Did the Soviet Union truly emancipate women?
Throughout history, women around the world were subjected to discrimination by patriarchal societies, which was no different in Soviet Armenia.
The Soviet system pretended to free women by letting them work, but it actually used them as both workers and caregivers. This double burden of work and family life was often difficult to bear, yet a lot of women romanticized their lives in the Soviet Union up until now.
The Soviet Union’s political agenda of industrialization created the illusion of women’s emancipation. In the 1930s, the Communist Party organized social campaigns to encourage women to join the workforce, primarily for economic purposes rather than ideological shifts. As a result, women’s liberation did not really affect their lives at home. They remained responsible for household chores and childcare in addition to taking care of the financial aspects of their families.
The life story of Osanna Hakobyan, who lived during the early years of the Soviet Union, showcases the reality of post-Soviet societies concerning the female presence in the industrialized state.
She provided a glimpse into the family she was primarily socialized in, where the notion of a “working woman” was normalized for her not because Soviet legislation gave women the right to work but because the breadwinner (her father) had a disability, which justified the role of her mother as the breadwinner. Her primary gender socialization occurred through the roles her parents carried, which impacted her married life, as she was not just a housewife, unlike most of her peers in that village. “I started to work when I was 18, in 1975,” Hakobyan continued. “I was giving the whole money that I worked to my father-in-law.”
Despite the Soviet law giving women the right to work, the patriarchal system and society did not undergo cognitive liberation to accept those changes. Women’s emancipation was a fake agenda, and they were not liberated in their private lives.
Hence, by taking her financial independence, Hakobyan’s father-in-law tried to prevent the so-called woman’s over-emancipation because it would have threatened their privileges and rights as a wealthy family. As Hakobyan remarked, the word of her father-in-law was a law; the father-in-law was the decision-maker in traditional households. If they did not take financial independence from women’s hands, they could lose their authoritative role which would oppose the concept of a “strong socialist family.”
This concept further entailed having a stable marriage with high fertility rates because they made up the primary cell of socialism. Abortion was forbidden in 1936, and divorce was more difficult and expensive. Also, women were encouraged to have many children while still going to work.
This principle was manifested in Hakobyan’s father-in-law’s decisions related to her private life. Even though she already had two sons, her father-in-law did not allow her to have an abortion because it would have destroyed his “strong socialist family” fairytale.
While the Soviet government encouraged women to join the workforce, it did not really result in gender equality. Women were still expected to fulfill their roles as mothers, wives, and daughters-in-law. This often led to a double burden of work and family life. Hakobyan mentioned that she had to work hard during the week and dedicate the weekends to heavy housework.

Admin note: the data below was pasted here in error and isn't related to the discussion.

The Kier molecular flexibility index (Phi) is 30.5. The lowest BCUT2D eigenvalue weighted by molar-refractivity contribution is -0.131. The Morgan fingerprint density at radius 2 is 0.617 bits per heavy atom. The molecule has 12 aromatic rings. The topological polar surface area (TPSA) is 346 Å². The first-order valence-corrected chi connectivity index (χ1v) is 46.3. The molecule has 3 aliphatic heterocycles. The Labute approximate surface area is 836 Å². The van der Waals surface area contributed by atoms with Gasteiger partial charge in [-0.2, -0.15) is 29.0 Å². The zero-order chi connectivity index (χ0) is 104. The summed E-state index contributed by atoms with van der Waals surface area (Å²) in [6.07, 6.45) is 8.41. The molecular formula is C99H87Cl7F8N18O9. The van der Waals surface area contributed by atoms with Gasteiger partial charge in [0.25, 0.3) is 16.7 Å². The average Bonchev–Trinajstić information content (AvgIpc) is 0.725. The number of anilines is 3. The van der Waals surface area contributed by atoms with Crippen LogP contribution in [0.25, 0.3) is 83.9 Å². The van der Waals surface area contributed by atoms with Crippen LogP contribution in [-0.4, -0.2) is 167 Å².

Patriarchy was also covertly exercised in the public sector. High-paid jobs were mainly for men, and career development was almost impossible for women. Hakobyan confirmed this, “Starting from 1978, women were fully involved in the workplace. They didn’t have high positions … only a few women had high positions.” She also says that women were more responsible because they put much effort into having a job and getting promotions.
The collapse of the Soviet Union brought new problems for working-class families. The system that integrated women into the labor force on behalf of industrialization took them out of the workplace immediately after its collapse. As a result, the whole narrative and practices changed; the image of a strong socialist family stayed in the past because post-Soviet societies were no longer deprived of social problems.
Hakobyan mentioned that she was no longer eligible to work as an accountant as she used to, and it was hard to find work in general. Men took up high-position jobs, leaving women with low-ranking jobs. As she said, men unable to occupy high positions went abroad, leaving all the family-related burden on women’s shoulders. This meant that the whole social image shifted, and dysfunctional families became common.
In villages, the situation was different as cattle breeding and agriculture became optional jobs for men. Once Hakobyan started to work as an elevator operator, she achieved a new status in the family after the death of her father-in-law; she became the breadwinner and had the right to run the family’s finances.
Hakobyan’s story is a reminder that women’s lives in the Soviet Union were complex and often contradictory. While the government promoted women’s emancipation, they still faced discrimination in both public and private, which continues today even after the collapse of the system as the ideology is still alive in people’s mindsets.
Recent studies have shown that despite making up 61% of the educated population, women still only make up only 48% of the workforce as of 2021, working in positions that are mainly in administrative or care-taking roles rather than decision-making or leadership positions. There is also a 28.4% gender pay gap between men and women. These practices will not change unless societies undergo cognitive liberation.